Today I am featuring a guest post from Darren the author of The Runners Knees, a running buddy from across the pond. This year he is committed to Going the Distance and is training for his first marathon. This is his story - all about getting started and taking a step in the right direction.
I’m a firm believer that you need to move onwards and upwards in life and, having changed career a few times, living in several countries, and having tried a lot of other things to give myself a sense of accomplishment (Serbo-Croat, Afrikaans, stained glass, SCUBA diving, horse riding, driving, snowboard, investment banking, writing, animation, theatre, painting, sculpture, interior design, you name it), I zeroed in on running as a real challenge.
There is a side story where this lack of accomplishment and a ridiculous set of life goals gave me deep set hypochondria, but I won’t go into that here. Suffice to say, I have never felt challenged, and running would be a true test of my physical and mental resolve. After all, I had not run since high school (22 years earlier) and broke my left knee twice in the mid-90s, and left ankle at university. Those around me were challenging each other and a large group of friends signed up for the Amsterdam marathon in October and the Dublin marathon a week later and I was fast being left out, so took a leap of faith and signed up for the Amsterdam half marathon.
So I had a target, 13.1 miles in 8 months.
Day one of my training did not go well. The aforementioned breaks on my left meant I had over-developed my right, changing my gait so much that even walking fast would give me crippling shin splints. So, true to form, I got on the treadmill with my old Brooks Beast trainers, and tried to run. 2 minutes later my shins were on fire, and I limped off beaten.
Determined to pick myself up, though, I started to look at the problem in terms of; footwear, clearly I was not wearing running shoes, and pace, I didn’t know my pace, and as pace changed running pattern, I needed to fix that to fix my running pattern. I also knew that I couldn’t just run, that I needed to work out these issues first and build up stamina and endurance.
So to shoes. I self-diagnosed my running style and have to tell you, this is a mistake. Do not try to diagnose whether you pronate or supronate, or mid-foot, toe or heel strike, then buy the shoes you think will correct your problems, as you will just cause yourself more difficulties. I misdiagnosed my running style and bought Nike Pegasus and Lunarglides. Now, having run for a year and developed joint pain in my second toe, ITB issues and anterior knee pain, the physiotherapist filmed my running and recommended I run in Brooks Adrenalin shoes. I now have these and ran the last 3 races in them without any pain, and quicker.
Pace and stride pattern are something different, and I think you need to slow down to get it right. Slow down to speed up, so to speak. So I purchased 50 Military Cadences of the US Military and put it on my iPod. My plan was to run to the cadences, as soldiers run forever. I also decided to follow the Couch to 5K program. So, I returned to the treadmill a week after my previous failure and tried again. “I wanna be an Airborne Ranger.” 8.5 KPH pace, focused, in new shoes. And, amazingly, it worked. I threw a towel over the display and just kept running. I ran and ran until the album had finished and restarted from the beginning again, somehow finishing 11 Kilometres. I guess the Couch to 5K was no longer needed.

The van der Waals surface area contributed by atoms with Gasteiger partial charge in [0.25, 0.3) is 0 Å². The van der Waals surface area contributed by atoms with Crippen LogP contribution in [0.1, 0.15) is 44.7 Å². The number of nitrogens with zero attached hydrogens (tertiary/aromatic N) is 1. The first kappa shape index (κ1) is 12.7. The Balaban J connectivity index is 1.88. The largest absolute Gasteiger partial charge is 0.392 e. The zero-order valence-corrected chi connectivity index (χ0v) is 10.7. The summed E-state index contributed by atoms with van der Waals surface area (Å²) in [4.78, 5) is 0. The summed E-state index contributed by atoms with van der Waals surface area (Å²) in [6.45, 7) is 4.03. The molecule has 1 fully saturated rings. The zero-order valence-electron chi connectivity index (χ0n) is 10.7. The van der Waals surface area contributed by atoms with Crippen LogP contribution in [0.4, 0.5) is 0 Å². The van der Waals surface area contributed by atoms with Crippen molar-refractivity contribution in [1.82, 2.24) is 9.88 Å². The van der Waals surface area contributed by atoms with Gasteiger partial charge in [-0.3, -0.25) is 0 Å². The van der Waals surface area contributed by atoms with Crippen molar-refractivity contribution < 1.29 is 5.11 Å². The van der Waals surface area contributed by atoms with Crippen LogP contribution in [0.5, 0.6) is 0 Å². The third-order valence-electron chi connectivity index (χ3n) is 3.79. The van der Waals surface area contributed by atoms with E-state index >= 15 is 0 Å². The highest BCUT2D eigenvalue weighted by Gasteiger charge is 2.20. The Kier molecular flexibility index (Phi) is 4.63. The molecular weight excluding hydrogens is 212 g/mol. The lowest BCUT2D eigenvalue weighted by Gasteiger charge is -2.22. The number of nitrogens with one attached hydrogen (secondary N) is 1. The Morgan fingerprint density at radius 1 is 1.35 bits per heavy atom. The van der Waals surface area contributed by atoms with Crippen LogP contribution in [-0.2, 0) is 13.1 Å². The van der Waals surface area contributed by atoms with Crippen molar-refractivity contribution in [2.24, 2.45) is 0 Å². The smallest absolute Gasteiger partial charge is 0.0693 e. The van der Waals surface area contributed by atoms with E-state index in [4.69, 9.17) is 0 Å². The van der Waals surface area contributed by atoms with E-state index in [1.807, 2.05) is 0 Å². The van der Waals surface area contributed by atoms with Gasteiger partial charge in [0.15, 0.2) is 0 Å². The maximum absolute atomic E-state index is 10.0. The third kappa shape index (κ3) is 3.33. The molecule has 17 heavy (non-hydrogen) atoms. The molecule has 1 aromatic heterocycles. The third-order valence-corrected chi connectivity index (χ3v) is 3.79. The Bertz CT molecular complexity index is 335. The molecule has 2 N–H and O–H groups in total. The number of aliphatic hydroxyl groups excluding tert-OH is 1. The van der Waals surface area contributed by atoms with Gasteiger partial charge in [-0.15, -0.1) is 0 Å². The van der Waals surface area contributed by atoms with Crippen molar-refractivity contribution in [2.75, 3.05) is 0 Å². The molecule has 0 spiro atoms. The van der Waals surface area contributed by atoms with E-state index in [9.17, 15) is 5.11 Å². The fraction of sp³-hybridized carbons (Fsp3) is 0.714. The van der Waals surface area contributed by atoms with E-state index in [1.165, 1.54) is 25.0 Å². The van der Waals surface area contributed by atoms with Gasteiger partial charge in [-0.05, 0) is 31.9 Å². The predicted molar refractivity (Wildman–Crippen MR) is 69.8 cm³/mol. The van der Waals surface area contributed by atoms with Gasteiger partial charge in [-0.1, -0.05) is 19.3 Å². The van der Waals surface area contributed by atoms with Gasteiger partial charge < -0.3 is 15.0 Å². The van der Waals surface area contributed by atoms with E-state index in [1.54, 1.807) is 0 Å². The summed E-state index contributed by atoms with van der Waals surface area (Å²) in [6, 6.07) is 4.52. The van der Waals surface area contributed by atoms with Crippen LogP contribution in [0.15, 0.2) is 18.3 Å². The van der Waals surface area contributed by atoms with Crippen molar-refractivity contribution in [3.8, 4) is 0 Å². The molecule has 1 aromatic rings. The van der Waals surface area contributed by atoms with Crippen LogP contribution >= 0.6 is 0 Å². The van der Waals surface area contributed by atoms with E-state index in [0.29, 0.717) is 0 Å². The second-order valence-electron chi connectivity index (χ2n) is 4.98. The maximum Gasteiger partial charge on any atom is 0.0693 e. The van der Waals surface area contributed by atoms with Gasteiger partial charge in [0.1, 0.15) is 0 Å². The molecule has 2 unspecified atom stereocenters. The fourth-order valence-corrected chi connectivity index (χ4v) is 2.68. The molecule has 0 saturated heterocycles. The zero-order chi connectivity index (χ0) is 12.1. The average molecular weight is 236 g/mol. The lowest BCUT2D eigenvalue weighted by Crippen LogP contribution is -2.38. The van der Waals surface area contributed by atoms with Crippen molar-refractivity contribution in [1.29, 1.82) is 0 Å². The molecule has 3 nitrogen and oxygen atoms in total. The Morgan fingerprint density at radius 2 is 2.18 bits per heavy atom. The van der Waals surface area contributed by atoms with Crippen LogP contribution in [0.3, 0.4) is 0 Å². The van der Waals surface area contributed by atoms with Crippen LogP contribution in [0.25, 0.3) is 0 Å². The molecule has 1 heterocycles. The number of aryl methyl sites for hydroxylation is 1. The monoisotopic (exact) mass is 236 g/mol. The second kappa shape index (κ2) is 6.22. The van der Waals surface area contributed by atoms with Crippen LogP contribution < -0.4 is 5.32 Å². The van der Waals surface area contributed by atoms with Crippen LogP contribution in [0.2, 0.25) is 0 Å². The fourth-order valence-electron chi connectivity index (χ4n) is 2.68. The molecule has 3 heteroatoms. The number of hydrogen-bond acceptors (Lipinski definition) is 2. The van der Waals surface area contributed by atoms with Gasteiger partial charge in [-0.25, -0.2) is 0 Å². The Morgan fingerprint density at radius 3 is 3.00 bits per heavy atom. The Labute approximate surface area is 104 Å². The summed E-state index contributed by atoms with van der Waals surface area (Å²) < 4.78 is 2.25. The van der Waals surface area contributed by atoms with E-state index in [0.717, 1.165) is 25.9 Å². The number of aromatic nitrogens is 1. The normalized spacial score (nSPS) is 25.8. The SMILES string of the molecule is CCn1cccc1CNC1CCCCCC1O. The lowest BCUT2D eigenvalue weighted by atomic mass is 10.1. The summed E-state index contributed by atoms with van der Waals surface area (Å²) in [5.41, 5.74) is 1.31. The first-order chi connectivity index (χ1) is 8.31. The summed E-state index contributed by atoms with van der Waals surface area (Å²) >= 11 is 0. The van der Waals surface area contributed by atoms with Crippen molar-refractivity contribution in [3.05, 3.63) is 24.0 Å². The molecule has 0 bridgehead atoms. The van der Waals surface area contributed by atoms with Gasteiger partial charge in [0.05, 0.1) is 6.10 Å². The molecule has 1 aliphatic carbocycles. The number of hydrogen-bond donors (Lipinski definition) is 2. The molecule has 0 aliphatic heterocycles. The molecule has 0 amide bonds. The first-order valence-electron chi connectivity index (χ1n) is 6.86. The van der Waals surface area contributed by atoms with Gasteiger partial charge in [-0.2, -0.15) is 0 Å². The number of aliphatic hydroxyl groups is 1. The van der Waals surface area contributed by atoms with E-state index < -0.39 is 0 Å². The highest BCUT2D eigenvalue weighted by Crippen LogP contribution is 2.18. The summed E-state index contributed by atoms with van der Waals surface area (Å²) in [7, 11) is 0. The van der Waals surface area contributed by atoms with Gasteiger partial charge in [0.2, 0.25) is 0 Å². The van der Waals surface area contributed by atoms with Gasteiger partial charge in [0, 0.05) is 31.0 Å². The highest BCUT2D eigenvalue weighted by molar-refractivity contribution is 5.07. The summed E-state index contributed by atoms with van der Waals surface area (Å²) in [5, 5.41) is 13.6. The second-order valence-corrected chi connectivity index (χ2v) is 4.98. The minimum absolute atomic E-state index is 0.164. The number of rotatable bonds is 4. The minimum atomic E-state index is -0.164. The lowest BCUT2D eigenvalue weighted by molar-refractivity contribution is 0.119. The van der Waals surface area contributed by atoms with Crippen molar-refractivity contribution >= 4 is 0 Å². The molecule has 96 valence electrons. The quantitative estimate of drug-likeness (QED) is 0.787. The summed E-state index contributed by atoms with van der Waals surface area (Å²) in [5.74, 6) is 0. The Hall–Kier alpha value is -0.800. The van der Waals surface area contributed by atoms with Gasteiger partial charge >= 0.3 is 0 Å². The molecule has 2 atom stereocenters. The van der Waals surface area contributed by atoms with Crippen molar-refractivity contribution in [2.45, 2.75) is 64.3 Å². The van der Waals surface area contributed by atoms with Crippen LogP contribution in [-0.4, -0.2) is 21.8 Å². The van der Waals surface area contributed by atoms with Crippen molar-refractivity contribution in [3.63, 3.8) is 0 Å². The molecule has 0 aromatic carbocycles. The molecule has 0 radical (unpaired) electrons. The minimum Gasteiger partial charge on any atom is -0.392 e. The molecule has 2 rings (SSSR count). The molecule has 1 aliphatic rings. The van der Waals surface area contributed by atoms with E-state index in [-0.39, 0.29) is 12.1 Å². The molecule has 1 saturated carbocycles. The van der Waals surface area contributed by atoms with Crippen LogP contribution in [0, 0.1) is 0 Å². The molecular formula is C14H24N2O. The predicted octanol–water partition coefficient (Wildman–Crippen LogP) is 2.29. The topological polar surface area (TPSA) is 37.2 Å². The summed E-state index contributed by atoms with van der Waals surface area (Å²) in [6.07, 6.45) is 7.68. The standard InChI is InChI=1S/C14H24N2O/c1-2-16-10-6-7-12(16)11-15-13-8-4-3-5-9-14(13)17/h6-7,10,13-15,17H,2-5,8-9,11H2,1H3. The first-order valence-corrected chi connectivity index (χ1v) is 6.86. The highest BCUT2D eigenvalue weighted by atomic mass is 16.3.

I kept this up, deciding to up distance or time by 10% per week, running 3-4 times a week, with one eye on the race in October. But October was a long, long time away. I needed a challenge in the interim and so signed myself up for the London 10K, a wonderful race through the middle of the city, by all the landmarks and in a crowd of 20,000. The run was in May, and would let me know how far I had come.
And so I progressed on the treadmill, developing the toe pain and ignoring it, running all the time until the race. I ran it in1:07 and absolutely loved it. I was hooked, and quickly signed up for more races. I ran 10ks in London twice more (running 1:01 and then 0:56), in Sheffield (1:02), and signed up for another half, the wonderful Royal Parks half in London, one week before Amsterdam.
I could rattle on, but what I have done this year has been remarkable to me. I have never run before March, and yet in a 7 day period in October I ran two 2 hour half marathons. I find it astonishing, as even walking fast to get out of the rain would cripple me with shin splints. And I have run 3 more 10ks and the #virtualhalfmary since then, giving me a grand total of 10 races entered and completed in 2012.
2013 will only be better and more challenging, having signed up for six 10ks, 6 half marathons, a ten miler and my first full marathons, 2 of them, in Luxembourg in June and Berlin in September. The only limit to what I feel I can achieve is self-doubt, and running is fast removing that from the equation. I couldn’t recommend running enough. I have met some amazing people in this first year, and feel that I have accomplished something that was impossible in my mind as recently as March. To quote the Beastie Boys, “You can’t, and you won’t and you don’t stop.” And that is how I feel now when it comes to anything.
I guess, my summary would be that running can heal scars. For me, those scars are mental. Has running cured my hypochondria and lack of self-worth and achievement? Not entirely but every step is a step in the right direction.